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I wanted to set a password restriction policy , like minlen , maxage , minage etc .

I know the way to do it system wide ,

Can we do it for a particular group of users . I mean only users under group of admin should compile with these restriction , and other users should compile these restrictions..

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slight correction .. – Amit Singh Jul 4 '13 at 16:52
other users should not compile these restrictions.. – Amit Singh Jul 4 '13 at 16:56

You say that you know how to enforce a password policy system-wide, but I'll reiterate what to do for anyone who doesn't. You can use a PAM module,, that checks to make sure a password meets certain criteria before allowing the password to be applied to an account. In Ubuntu, the package libpam-cracklib installs this module, and applies the following line to the top of /etc/pam.d/common-password, the file that deals with changing a user's password:

password    requisite  retry=3 minlen=8 difok=3

Various options can be passed to, and in this case a minimum length of 8 is specified with a requirement of 3 character changes from the old password. See for a detailed list of every option available.

To limit one policy for a certain group of users, it is possible to utilise the module, that only succeeds if a user matches various criteria. For example, to enforce a password policy like the one above, but leaving users in the 'sudo' group exempt, use:

password    [success=1 default=ignore] user ingroup sudo
password    requisite  retry=3 minlen=8 difok=3

This tells PAM to check if the user matches group 'sudo', then skip the next module if that succeeds. Otherwise, continue on with the next module, which enforces a password policy.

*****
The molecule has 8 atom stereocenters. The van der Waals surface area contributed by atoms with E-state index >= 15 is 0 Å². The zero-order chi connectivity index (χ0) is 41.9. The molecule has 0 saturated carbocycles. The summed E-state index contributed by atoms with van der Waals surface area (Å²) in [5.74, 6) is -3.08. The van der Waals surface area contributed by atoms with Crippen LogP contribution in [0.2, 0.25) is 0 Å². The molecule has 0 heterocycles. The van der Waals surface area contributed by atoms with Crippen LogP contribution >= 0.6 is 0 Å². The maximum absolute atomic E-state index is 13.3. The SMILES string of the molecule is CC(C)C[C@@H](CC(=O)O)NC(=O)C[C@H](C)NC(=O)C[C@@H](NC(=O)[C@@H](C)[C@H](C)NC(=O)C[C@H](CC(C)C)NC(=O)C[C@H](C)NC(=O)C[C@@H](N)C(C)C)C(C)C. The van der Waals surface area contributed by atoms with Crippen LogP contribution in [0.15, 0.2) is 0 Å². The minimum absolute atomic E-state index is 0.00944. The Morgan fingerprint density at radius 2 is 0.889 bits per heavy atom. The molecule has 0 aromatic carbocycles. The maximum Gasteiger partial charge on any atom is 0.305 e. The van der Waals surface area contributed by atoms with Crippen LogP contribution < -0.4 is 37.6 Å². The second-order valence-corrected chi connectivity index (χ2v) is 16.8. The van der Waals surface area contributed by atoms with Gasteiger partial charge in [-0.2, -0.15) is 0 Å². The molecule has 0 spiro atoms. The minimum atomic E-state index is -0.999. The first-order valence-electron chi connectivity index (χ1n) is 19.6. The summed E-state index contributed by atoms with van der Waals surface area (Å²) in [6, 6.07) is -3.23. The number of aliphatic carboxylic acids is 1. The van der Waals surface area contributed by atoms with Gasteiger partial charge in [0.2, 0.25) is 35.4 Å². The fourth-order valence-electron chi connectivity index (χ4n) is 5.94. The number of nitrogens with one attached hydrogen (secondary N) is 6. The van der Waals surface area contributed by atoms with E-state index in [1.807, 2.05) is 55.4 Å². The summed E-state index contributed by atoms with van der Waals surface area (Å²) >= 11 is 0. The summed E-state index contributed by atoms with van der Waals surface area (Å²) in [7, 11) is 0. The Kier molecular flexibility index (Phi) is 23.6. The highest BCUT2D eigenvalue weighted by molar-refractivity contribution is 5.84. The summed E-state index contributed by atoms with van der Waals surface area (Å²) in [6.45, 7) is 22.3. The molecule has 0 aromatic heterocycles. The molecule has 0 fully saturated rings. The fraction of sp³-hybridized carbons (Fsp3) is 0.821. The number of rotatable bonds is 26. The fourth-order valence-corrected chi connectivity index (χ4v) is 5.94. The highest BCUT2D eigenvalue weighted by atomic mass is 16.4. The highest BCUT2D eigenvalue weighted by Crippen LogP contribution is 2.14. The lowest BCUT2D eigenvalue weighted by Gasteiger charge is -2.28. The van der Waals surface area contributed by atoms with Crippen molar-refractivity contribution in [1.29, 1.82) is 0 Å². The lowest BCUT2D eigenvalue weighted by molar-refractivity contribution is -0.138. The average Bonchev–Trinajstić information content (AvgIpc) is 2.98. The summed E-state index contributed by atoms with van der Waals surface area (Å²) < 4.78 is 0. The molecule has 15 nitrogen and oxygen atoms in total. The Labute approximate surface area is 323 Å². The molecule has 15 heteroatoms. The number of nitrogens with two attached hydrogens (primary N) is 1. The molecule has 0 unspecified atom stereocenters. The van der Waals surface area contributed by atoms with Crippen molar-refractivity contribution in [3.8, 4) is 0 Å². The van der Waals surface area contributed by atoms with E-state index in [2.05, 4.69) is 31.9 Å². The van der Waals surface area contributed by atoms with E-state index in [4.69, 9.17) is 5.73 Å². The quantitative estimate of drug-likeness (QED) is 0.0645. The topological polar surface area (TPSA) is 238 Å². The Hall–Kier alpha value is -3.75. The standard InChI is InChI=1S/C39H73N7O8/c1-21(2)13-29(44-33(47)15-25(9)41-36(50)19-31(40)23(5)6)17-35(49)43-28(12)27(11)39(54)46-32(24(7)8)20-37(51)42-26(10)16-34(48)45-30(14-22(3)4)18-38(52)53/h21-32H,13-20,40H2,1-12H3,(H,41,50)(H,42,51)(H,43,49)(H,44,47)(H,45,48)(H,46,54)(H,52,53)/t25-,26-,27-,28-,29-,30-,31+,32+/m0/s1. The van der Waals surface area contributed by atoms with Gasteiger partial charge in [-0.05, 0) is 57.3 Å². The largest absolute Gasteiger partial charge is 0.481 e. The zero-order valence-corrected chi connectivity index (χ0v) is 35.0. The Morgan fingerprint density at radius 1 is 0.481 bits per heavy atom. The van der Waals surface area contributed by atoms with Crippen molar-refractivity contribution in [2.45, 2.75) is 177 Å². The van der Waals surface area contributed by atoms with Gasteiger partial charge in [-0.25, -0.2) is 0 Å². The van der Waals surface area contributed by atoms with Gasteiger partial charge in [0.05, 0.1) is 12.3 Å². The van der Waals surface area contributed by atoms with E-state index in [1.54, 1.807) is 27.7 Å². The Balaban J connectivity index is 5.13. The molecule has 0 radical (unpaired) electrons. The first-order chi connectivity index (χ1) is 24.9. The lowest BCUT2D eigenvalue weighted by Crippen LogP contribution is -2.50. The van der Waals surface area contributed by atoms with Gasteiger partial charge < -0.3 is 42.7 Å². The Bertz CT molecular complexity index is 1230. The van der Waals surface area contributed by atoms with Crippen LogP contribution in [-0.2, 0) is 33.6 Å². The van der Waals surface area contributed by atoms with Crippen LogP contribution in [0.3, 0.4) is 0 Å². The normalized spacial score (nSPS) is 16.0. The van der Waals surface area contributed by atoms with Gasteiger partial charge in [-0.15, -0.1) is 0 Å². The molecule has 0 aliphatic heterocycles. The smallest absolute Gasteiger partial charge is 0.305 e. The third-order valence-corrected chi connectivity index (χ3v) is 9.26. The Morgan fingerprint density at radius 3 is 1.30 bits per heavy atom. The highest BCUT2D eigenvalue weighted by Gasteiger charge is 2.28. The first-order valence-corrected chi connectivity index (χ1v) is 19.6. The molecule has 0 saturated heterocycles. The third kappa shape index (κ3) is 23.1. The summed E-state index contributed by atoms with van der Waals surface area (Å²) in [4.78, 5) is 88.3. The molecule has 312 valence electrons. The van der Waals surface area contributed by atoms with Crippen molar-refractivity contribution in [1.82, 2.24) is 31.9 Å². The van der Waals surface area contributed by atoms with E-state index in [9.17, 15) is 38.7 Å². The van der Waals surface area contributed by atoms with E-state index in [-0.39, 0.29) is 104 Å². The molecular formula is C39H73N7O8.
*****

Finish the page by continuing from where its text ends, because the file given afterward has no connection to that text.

However, if using a PAM module with the option use_authtok like the default Ubuntu configuration with installed, this will not work quite right. Since depends on a module previously to have set the current user password and desired password, should the module succeed then passwd will error out with passwd: Authentication token manipulation error. The way I got around it was to use a second line:

password    [success=2 default=ignore] user ingroup sudo
password    requisite  retry=3 minlen=8 difok=3
password    [success=2 default=ignore] obscure use_authtok try_first_pass sha512
password    [success=1 default=ignore] obscure sha512

In this example, should the user be in group 'sudo', control skips 2 modules down to the final line which does not include use_authtok. Should it fail however, control passes to, then to the dependent

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Great Help sir , I worked .. – Amit Singh Jul 18 '13 at 9:58
I have 1 more query , I want that whenever user run passwd command it should display some banner like minimum length required =8 etc.. – Amit Singh Jul 18 '13 at 14:01
For this you can use a module that simply echoes out a message. For example, to echo out the contents of a file that details what a good password is, use password optional file=/usr/share/doc/good-password.txt, putting that line before any others in common-password. – Xenopathic Jul 19 '13 at 10:37
Also, if the answer above worked for you, please don't forget to mark it as accepted – Xenopathic Jul 19 '13 at 10:38

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